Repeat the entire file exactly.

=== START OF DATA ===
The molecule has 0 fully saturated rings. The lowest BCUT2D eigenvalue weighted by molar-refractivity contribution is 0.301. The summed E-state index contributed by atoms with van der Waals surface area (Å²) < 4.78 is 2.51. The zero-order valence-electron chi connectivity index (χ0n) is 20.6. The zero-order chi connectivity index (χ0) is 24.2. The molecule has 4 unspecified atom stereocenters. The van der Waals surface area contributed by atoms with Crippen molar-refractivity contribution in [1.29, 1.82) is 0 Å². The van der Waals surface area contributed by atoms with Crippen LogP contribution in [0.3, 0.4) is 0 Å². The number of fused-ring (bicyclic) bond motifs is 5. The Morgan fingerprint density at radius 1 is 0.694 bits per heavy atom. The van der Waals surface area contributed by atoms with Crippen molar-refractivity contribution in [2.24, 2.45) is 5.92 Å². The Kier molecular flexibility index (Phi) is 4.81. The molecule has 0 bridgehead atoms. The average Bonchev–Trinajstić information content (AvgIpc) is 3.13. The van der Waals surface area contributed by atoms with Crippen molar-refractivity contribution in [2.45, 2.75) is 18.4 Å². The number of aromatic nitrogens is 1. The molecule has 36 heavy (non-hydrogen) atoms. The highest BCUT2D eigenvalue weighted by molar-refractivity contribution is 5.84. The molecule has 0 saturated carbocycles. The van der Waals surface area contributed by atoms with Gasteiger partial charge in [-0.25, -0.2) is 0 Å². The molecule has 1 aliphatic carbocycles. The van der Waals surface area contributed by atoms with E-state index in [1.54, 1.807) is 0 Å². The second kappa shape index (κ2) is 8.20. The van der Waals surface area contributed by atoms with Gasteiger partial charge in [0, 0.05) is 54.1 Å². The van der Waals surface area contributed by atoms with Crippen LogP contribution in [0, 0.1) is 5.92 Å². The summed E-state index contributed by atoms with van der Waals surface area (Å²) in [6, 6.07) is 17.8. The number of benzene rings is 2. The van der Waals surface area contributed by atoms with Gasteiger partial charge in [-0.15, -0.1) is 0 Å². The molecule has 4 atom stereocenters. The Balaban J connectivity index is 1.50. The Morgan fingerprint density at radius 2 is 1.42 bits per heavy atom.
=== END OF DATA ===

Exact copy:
The molecule has 0 fully saturated rings. The lowest BCUT2D eigenvalue weighted by molar-refractivity contribution is 0.301. The summed E-state index contributed by atoms with van der Waals surface area (Å²) < 4.78 is 2.51. The zero-order valence-electron chi connectivity index (χ0n) is 20.6. The zero-order chi connectivity index (χ0) is 24.2. The molecule has 4 unspecified atom stereocenters. The van der Waals surface area contributed by atoms with Crippen molar-refractivity contribution in [1.29, 1.82) is 0 Å². The van der Waals surface area contributed by atoms with Crippen LogP contribution in [0.3, 0.4) is 0 Å². The number of fused-ring (bicyclic) bond motifs is 5. The Morgan fingerprint density at radius 1 is 0.694 bits per heavy atom. The van der Waals surface area contributed by atoms with Crippen molar-refractivity contribution in [2.24, 2.45) is 5.92 Å². The Kier molecular flexibility index (Phi) is 4.81. The molecule has 0 bridgehead atoms. The average Bonchev–Trinajstić information content (AvgIpc) is 3.13. The van der Waals surface area contributed by atoms with Crippen molar-refractivity contribution in [2.45, 2.75) is 18.4 Å². The number of aromatic nitrogens is 1. The molecule has 36 heavy (non-hydrogen) atoms. The highest BCUT2D eigenvalue weighted by molar-refractivity contribution is 5.84. The molecule has 0 saturated carbocycles. The van der Waals surface area contributed by atoms with Gasteiger partial charge in [-0.25, -0.2) is 0 Å². The molecule has 1 aliphatic carbocycles. The van der Waals surface area contributed by atoms with E-state index in [1.54, 1.807) is 0 Å². The second kappa shape index (κ2) is 8.20. The van der Waals surface area contributed by atoms with Gasteiger partial charge in [0, 0.05) is 54.1 Å². The van der Waals surface area contributed by atoms with Crippen LogP contribution in [0, 0.1) is 5.92 Å². The summed E-state index contributed by atoms with van der Waals surface area (Å²) in [6, 6.07) is 17.8. The number of benzene rings is 2. The van der Waals surface area contributed by atoms with Gasteiger partial charge in [-0.15, -0.1) is 0 Å². The molecule has 4 atom stereocenters. The Balaban J connectivity index is 1.50. The Morgan fingerprint density at radius 2 is 1.42 bits per heavy atom.